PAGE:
When reached for comment, Apple basically confirmed the findings to The Verge, but disputes the assumed intention: "Our goal is to deliver the best experience for customers, which includes overall performance and prolonging the life of their devices. Lithium-ion batteries become less capable of supplying peak current demands when in cold conditions, have a low battery charge or as they age over time, which can result in the device unexpectedly shutting down to protect its electronic components. Last year we released a feature for iPhone 6, iPhone 6s and iPhone SE to smooth out the instantaneous peaks only when needed to prevent the device from unexpectedly shutting down during these conditions. We've now extended that feature to iPhone 7 with iOS 11.2, and plan to add support for other products in the future."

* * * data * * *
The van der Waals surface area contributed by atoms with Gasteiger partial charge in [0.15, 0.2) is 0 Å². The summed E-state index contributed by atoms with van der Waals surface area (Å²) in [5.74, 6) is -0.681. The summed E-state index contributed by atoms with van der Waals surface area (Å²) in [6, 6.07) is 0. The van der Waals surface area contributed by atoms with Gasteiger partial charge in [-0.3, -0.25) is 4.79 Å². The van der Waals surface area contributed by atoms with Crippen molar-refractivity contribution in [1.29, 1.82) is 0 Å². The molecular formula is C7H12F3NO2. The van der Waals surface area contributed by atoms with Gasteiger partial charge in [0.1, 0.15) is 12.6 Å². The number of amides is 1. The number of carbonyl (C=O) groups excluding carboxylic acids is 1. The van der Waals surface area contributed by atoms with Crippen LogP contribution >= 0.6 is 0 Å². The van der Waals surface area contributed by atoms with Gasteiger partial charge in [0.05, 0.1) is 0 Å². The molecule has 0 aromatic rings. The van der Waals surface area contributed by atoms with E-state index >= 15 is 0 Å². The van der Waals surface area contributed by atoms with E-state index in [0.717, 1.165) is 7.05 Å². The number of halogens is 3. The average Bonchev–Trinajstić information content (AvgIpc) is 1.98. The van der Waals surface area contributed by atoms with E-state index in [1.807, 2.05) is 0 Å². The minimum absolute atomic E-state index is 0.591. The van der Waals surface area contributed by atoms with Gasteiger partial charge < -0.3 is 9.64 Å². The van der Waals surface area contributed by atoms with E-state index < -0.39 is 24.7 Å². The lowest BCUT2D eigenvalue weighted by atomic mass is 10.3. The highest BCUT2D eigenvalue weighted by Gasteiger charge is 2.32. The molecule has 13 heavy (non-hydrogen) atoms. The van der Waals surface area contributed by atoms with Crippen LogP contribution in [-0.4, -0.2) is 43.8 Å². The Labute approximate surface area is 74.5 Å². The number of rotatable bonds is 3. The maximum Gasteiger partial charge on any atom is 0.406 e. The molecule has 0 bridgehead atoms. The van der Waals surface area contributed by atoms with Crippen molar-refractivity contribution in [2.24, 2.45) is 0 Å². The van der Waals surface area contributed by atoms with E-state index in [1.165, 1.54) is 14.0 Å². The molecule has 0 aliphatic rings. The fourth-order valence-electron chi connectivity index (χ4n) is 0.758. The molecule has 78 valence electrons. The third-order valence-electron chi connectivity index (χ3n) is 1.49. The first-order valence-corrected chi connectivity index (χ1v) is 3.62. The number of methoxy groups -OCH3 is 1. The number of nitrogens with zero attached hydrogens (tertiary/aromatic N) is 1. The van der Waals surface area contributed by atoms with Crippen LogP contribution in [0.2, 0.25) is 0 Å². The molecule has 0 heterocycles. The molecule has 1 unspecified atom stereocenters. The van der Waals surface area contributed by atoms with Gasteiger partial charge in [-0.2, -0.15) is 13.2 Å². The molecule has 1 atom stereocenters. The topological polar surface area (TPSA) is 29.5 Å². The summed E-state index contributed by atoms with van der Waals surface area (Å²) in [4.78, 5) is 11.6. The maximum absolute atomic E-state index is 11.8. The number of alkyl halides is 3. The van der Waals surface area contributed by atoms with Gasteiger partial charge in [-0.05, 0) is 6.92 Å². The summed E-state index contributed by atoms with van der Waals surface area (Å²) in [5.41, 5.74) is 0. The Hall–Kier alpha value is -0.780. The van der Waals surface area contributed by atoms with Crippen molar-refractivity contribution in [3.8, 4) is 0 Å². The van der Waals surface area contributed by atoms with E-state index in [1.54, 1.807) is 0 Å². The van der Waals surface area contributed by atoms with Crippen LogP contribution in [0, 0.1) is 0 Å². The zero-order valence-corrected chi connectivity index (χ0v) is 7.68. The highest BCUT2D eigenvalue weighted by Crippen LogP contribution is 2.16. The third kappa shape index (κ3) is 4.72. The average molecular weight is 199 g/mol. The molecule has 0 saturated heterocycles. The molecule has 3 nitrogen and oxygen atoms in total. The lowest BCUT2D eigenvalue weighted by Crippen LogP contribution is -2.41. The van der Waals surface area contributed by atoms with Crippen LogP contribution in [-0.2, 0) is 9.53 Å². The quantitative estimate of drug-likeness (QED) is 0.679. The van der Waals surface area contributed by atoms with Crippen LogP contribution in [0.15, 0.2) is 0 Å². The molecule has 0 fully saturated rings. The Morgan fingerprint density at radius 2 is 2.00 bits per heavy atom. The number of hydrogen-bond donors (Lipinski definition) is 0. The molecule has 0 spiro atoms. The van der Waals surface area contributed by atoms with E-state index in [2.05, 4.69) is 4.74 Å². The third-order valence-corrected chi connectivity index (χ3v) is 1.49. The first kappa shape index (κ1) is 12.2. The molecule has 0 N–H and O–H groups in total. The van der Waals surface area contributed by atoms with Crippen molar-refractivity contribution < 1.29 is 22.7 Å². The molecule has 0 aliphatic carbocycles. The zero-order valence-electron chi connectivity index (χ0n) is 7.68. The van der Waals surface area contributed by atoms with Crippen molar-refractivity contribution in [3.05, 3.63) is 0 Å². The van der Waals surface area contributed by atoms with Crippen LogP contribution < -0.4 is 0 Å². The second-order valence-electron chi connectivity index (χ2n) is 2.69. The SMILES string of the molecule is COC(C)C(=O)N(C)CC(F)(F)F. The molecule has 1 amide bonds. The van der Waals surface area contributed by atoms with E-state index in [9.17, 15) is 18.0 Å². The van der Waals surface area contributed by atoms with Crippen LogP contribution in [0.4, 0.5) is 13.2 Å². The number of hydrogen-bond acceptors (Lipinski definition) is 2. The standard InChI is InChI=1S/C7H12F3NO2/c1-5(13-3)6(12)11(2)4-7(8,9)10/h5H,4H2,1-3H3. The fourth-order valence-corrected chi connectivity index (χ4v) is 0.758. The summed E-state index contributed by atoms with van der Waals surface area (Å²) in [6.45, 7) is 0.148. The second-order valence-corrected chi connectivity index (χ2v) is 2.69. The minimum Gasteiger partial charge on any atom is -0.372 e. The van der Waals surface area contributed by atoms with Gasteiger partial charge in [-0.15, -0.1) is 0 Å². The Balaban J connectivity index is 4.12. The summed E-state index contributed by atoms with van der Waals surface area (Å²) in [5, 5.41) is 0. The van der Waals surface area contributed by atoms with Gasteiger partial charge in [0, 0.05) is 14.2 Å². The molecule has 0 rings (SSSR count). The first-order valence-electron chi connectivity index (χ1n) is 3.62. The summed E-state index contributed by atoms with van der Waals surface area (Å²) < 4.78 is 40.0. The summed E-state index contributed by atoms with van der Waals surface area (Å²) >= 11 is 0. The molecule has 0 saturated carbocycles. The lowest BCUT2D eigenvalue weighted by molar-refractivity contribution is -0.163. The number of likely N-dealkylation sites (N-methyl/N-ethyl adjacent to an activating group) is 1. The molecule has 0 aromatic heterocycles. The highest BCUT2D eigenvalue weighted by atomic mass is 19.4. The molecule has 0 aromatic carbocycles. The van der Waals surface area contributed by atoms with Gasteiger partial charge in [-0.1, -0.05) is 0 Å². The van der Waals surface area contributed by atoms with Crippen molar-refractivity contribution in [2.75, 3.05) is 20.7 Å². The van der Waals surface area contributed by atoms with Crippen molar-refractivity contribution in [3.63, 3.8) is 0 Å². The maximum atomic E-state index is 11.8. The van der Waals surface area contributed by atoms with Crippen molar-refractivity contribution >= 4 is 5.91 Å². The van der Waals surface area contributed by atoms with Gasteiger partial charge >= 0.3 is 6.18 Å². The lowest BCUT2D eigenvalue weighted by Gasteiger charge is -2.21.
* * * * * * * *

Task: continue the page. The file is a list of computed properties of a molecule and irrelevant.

Desktops (Apple)

Apple Plans Combined iPhone, iPad and Mac Apps To Create One User Experience ( 247

An anonymous reader shares a Bloomberg report: Apple's iPhone and iPad introduced a novel way of interacting with computers: via easy-to-use applications, accessible in the highly curated App Store. The same approach hasn't worked nearly as well on Apple's desktops and laptops. The Mac App Store is a ghost town of limited selection and rarely updated programs. Now Apple plans to change that by giving people a way to use a single set of apps that work equally well across its family of devices: iPhones, iPads and Macs. Starting as early as next year, software developers will be able to design a single application that works with a touchscreen or mouse and trackpad depending on whether it's running on the iPhone and iPad operating system or on Mac hardware, according to people familiar with the matter. Developers currently must design two different apps -- one for iOS, the operating system of Apple's mobile devices, and one for macOS, the system that runs Macs. With a single app for all machines, Mac, iPad and iPhone users will get new features and updates at the same time.